Researchers at the National Institute of Standards and Technology (NIST) have developed a novel way of producing light pulses that are "superluminal"—in some sense they travel faster than the speed of light.* The technique, called four-wave mixing, reshapes parts of light pulses and advances them ahead of where they would have been had they been left to travel unaltered through a vacuum. The new method could be used to improve the timing of communications signals and to investigate the propagation of quantum correlations.
According to Einstein's special theory of relativity, light traveling in a vacuum is the universal speed limit. No information can travel faster than light.
But there's kind of a loophole. A short burst of light arrives as a sort of (usually) symmetric curve like a bell curve in statistics. The leading edge of that curve can't exceed the speed of light, but the main hump, the peak of the pulse, can be skewed forward or backward, arriving sooner or later than it normally would.
Recent experiments have generated "uninformed" faster-than-light pulses by amplifying the leading edge of the pulse and attenuating, or cutting off, the back end. The method introduces a great deal of noise with no great increase in the apparent speed. Four-wave mixing produces cleaner, less noisy pulses with a greater increase in speed by "re-phasing" or rearranging the light waves that make up the pulse.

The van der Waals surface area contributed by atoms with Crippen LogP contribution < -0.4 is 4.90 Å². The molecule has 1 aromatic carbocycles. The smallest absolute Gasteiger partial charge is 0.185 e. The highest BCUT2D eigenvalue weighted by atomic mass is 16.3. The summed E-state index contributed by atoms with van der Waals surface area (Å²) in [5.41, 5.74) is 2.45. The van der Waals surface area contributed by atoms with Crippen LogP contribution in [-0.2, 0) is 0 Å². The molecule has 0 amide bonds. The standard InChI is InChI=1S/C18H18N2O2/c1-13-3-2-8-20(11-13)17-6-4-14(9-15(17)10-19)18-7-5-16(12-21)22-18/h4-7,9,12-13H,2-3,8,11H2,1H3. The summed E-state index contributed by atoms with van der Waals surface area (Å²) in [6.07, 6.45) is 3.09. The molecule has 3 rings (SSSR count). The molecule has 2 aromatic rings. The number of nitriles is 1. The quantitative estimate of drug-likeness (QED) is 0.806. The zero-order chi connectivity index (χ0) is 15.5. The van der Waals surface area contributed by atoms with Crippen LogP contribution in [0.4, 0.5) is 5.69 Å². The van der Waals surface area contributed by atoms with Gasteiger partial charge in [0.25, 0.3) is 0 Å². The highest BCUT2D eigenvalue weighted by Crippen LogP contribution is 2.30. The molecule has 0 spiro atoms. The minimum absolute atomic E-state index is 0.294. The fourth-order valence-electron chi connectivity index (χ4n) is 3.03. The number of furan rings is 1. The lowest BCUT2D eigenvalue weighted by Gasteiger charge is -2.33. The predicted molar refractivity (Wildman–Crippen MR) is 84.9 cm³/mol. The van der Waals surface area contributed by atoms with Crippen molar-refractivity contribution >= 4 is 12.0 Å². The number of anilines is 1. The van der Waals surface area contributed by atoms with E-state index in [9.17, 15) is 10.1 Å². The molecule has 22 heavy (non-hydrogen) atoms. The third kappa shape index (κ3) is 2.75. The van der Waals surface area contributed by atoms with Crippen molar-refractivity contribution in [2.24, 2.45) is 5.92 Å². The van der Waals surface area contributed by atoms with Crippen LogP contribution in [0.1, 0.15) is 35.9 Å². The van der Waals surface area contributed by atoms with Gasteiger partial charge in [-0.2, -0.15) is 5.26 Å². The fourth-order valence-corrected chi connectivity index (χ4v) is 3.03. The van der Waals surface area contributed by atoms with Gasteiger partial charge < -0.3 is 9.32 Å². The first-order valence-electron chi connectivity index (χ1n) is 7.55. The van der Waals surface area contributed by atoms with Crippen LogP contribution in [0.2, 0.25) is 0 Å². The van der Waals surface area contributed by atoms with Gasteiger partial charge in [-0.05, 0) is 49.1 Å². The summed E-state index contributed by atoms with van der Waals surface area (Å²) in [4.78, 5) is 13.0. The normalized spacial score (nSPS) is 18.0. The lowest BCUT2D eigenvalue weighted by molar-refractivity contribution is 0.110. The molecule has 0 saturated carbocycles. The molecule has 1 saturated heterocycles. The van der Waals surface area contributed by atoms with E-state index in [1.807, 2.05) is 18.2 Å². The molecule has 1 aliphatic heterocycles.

In four-wave mixing, researchers send 200-nanosecond-long "seed" pulses of laser light into a heated cell containing atomic rubidium vapor along with a separate "pump" beam at a different frequency from the seed pulses. The vapor amplifies the seed pulse and shifts its peak forward so that it becomes superluminal. At the same time, photons from the inserted beams interact with the vapor to generate a second pulse, called the "conjugate" because of its mathematical relationship to the seed. Its peak, too, can travel faster or slower depending on how the laser is tuned and the conditions inside the laser.
In the experiment, the pulses' peaks arrived 50 nanoseconds faster than light traveling through a vacuum.
One immediate application that the group would like to explore for this system is quantum discord. Quantum discord mathematically defines the quantum information shared between two correlated systems—in this case, the seed and conjugate pulses. By performing measurements of quantum discord between fast beams and reference beams, the group hopes to determine how useful this fast light could be for the transmission and processing of quantum information.